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New to python, bear with me. I have two text files, each has a word on a line (some funny words). I want to create a third file which has the random combination of those. with a space between them.

Example:

File1:
Smile
Sad
Noob
Happy
...

File2:
Face
Apple
Orange
...

File3:
Smile Orange
Sad Apple
Noob Face
.....

How can I Python this?

Thanks!

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6 Answers 6

up vote 2 down vote accepted
from __future__ import with_statement
import random
import os

with open('File1', 'r') as f1:
    beginnings = [word.rstrip() for word in f1]

with open('File2', 'r') as f2:
    endings = [word.rstrip() for word in f2]

with open('File3', 'w') as f3:
    for beginning in beginnings:
        f3.write('%s %s' % (beginning, random.choice(endings)))
        f3.write(os.linesep)
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Percent.py:5: Warning: 'with' will become a reserved keyword in Python 2.6 File "Percent.py", line 5 with open('tt', 'r') as f1 ^ SyntaxError: invalid syntax –  johnshaddad Nov 10 '10 at 3:08
    
Points for using os.linesep. Why not just use readlines rather than the list comprehensions? –  Zack Bloom Nov 10 '10 at 3:18
    
@johnshaddad 2 reasons it didn't work for you. 1) I accidentally left the colons off of the end of the with statments. That's now fixed. 2) You are using python 2.5 so you need to add from future import with_statement to the top of the file. –  Steven Rumbalski Nov 10 '10 at 3:24
    
could you modify your post to include the "from future import with_statement".. I am trying it it is still not working.. –  johnshaddad Nov 10 '10 at 3:27
    
@Zack Bloom I used the list comp to remove the line endings which readlines preserves. –  Steven Rumbalski Nov 10 '10 at 3:29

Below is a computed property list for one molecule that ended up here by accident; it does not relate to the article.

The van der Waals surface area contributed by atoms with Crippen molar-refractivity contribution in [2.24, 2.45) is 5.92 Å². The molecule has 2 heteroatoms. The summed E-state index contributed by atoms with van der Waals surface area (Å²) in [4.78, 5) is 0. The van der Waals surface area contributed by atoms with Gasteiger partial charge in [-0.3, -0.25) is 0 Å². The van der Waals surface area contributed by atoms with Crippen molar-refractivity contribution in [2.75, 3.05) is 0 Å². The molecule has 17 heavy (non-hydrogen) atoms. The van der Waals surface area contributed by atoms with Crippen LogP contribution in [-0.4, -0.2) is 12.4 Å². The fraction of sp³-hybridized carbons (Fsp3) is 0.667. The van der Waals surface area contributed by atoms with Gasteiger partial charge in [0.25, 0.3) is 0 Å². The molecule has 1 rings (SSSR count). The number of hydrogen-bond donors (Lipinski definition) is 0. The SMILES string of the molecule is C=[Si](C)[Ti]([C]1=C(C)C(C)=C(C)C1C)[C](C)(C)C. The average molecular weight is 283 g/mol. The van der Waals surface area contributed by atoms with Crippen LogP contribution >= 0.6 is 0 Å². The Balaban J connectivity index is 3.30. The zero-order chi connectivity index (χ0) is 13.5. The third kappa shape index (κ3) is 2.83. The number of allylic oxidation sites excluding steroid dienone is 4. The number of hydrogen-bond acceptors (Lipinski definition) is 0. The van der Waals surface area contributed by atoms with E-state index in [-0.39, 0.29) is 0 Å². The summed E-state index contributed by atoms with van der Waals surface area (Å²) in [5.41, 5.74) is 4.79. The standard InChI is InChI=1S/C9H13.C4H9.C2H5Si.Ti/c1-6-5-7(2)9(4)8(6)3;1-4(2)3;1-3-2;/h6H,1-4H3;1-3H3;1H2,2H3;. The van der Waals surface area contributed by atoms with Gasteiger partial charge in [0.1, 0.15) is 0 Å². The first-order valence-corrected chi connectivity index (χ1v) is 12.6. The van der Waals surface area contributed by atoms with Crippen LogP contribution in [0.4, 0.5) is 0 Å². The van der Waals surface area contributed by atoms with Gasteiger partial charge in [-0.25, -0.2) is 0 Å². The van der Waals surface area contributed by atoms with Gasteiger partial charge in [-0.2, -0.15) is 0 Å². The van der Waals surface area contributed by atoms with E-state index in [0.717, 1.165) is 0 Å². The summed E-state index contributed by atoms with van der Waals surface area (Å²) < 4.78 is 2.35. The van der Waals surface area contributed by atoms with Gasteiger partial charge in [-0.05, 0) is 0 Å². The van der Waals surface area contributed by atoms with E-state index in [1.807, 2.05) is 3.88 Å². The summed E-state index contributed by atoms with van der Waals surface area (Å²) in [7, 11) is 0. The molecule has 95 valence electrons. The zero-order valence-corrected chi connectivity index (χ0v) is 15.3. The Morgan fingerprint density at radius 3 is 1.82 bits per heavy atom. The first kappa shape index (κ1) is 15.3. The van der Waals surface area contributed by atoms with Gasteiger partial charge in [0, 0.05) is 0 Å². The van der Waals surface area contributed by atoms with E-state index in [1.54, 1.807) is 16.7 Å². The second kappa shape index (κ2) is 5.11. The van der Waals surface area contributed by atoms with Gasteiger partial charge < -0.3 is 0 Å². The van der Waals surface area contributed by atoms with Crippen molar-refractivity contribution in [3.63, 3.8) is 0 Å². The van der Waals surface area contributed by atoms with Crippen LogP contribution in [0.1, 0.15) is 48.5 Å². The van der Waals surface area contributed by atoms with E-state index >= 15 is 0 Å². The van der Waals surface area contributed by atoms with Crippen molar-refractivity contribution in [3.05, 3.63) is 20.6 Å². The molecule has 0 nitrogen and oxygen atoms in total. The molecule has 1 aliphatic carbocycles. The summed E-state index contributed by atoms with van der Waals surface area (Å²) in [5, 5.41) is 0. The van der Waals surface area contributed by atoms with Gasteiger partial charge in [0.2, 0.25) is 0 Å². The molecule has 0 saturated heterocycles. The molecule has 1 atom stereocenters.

Start by parsing the input files, so you end up with a list of two lists, each containing the words in one if the files. We will also use the shuffle method in the random module to randomize them:

from random import shuffle

words = []
for filename in ['File1', 'File2']:
  with open(filename, 'r') as file: 
    # Opening the file using the with statement will ensure that it is properly
    # closed when your done.

    words.append((line.strip() for line in file.readlines()))
    # The readlines method returns a list of the lines in the file

    shuffle(words[-1])
    # Shuffle will randomize them
    # The -1 index refers to the last item (the one we just added)

Next we have to write our list of output words to a file:

with open('File3', 'w') as out_file:
  for pair in zip(words):
    # The zip method will take one element from each list and pair them up

    out_file.write(" ".join(pair) + "\n")
    # The join method will take the pair of words and return them as a string, 
    # separated by a space.
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Your right, I'm an idiot. Fixed my answer in any case. –  Zack Bloom Nov 10 '10 at 3:12
    
Your right again, I'm off my game today. Fixed. –  Zack Bloom Nov 10 '10 at 3:15
import random    
list1 = [ x.strip() for x in open('file1.txt', 'r').readlines()]
list2 = [ x.strip() for x in open('file2.txt', 'r').readlines()]
random.shuffle(list1)
random.shuffle(list2)
for word1, word2 in zip(list1, list2):
    print word1, word2
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you can do something like

f = open(file,'r')
data = [" "]

while data[-1] != "":
    data += [f.readline()
# do this a second time for the second file

and then

out = ""
from random import randint
for x in xrange(len(data)):
     y = randint(0, len(data) -1)
     if data[y] != 0: 
        out += data[y] + "\n"
        data[y] = 0

f3 = open(third file,'w+b')
f3.write(out)

this is a terrible code, but it should work

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this is a quick try...

import random

f1 = [line.rstrip() for line in open('file1', 'r').readlines()]
f2 = [line.rstrip() for line in open('file2', 'r').readlines()]

random.shuffle(f1)
random.shuffle(f2)
out = zip(f1, f2)

f3 = open('file3', 'w')
for k, v in out:
    f3.write(k + ' ' + v + '\n')
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Try something like this:

file1 = []
for line in open("file1.txt"):
    file1.append(line)
#or just list(open("file1.txt"))
...
file3 = open('file3.txt','w')
file3.write(...)

and work off that. Look at the random module and its functions. (http://docs.python.org/library/random.html)

If you are new to Python, look at a tutorial like Dive into Python (http://diveintopython3.ep.io/), available online.

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